JAIC 1993, Volume 32, Number 2, Article 3 (pp. 119 to 128)
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Journal of the American Institute for Conservation
JAIC 1993, Volume 32, Number 2, Article 3 (pp. 119 to 128)

TREATMENT OF AN AMERICAN 19TH-CENTURY UPHOLSTERED CHAIR

CECELIA CHEWNING, & HAROLD F. MAILAND



3 THE CINCINNATI ART MUSEUM'S SUITE

The six pieces of furniture purchased by the Cincinnati Art Museum have been dated ca. 1876–81. Probably described as a “suit” by the company, this group may have originally had a seventh piece, a lady's chair or the ubiquitous platform rocker (Grier 1988). Although the furniture had seen better days, what made it particularly appealing to the museum were these facts:

  1. The furniture was labeled. On the underside of each of the four side chairs was a faded paper Mitchell and Rammelsberg label.
  2. The furniture was in the modern gothic style that had brought the company national recognition at the 1876 Philadelphia Centennial.
  3. The structure of the furniture appeared to be quite sound. There was almost no damage to the wooden frames, which were ebonized and decorated with incised and gilded ornament according to Eastlake canons.
  4. The upholstery fabrics—an elaborate aesthetic movement jacquard pattern and a solid plush, as well as gimp and fringe—were worn and faded but intact as important documents of the suite's original appearance.

The jacquard fabric has a dull gold cotton warp. There are cotton wefts of dark olive drab and dull gold and silk wefts of crimson (cultivated) and gold (wild). The color combination would have been the height of fashion in the 1870s. In places where the fabric has not been exposed to light and wear, the colors are dramatic in their contrast. Most striking is the incredible sheen of the gold silk threads. The original impact of the suite must have been stunning, whether viewed in daylight or shimmering by gaslight.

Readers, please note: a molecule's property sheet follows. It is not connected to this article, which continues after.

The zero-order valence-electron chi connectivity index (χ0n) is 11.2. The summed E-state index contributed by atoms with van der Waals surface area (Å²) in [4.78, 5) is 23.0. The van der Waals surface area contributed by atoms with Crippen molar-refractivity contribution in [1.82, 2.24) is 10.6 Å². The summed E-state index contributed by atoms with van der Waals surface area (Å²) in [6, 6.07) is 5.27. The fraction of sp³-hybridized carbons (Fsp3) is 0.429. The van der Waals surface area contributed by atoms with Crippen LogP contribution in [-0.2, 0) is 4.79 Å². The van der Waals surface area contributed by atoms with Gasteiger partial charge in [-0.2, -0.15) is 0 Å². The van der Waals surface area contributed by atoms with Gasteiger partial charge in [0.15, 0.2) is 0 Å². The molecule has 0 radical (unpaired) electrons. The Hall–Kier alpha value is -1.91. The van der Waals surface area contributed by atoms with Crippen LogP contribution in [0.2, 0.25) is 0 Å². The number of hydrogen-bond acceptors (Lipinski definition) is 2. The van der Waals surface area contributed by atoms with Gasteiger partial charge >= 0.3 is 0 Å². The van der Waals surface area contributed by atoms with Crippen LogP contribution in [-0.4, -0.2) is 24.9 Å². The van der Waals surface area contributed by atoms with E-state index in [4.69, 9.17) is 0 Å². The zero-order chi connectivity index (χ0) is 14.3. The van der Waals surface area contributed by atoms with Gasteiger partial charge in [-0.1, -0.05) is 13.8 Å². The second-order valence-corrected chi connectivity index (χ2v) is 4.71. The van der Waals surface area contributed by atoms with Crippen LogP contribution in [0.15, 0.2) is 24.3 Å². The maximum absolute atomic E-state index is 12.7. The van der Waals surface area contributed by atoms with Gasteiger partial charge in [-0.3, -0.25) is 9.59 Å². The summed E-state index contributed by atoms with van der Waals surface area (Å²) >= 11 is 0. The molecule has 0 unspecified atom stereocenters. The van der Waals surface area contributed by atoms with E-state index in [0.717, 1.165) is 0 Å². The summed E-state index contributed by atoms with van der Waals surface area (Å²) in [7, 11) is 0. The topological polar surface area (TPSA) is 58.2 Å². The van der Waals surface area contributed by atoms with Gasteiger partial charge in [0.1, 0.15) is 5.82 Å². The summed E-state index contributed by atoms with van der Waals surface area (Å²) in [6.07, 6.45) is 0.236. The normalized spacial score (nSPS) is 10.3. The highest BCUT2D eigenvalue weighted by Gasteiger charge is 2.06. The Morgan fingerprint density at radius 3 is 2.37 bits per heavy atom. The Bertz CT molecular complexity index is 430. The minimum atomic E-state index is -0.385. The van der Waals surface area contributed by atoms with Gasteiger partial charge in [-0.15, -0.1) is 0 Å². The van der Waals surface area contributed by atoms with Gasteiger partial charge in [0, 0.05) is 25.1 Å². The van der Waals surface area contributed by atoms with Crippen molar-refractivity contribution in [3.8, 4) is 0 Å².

The pattern of the jacquard fabric was undoubtedly inspired by the interest in the exotic patterns on the textiles, metalwork, and ceramics of Japan. Though Europeans had had a renewed fascination with things Japanese since mid-century, it was the Japanese pavilion at the Centennial that opened Americans' eyes to the art of that nation. Cincinnatians were most receptive to the Japanese influence: one need only look at the decoration of early Cincinnati art pottery by Rookwood.

We sent images of the jacquard fabric to several experts who agreed that it was imported. According to Linda Parry of the Victoria and Albert Museum, its sophistication points to England or France as the place of manufacture (Parry 1992). It would have been a top-of-the-line upholstery choice.

With this parlor suite, Mitchell and Rammelsberg clearly wedded art and industry to produce a classic document of American aesthetic movement furniture.


Copyright 1993 American Institute for Conservation of Historic and Artistic Works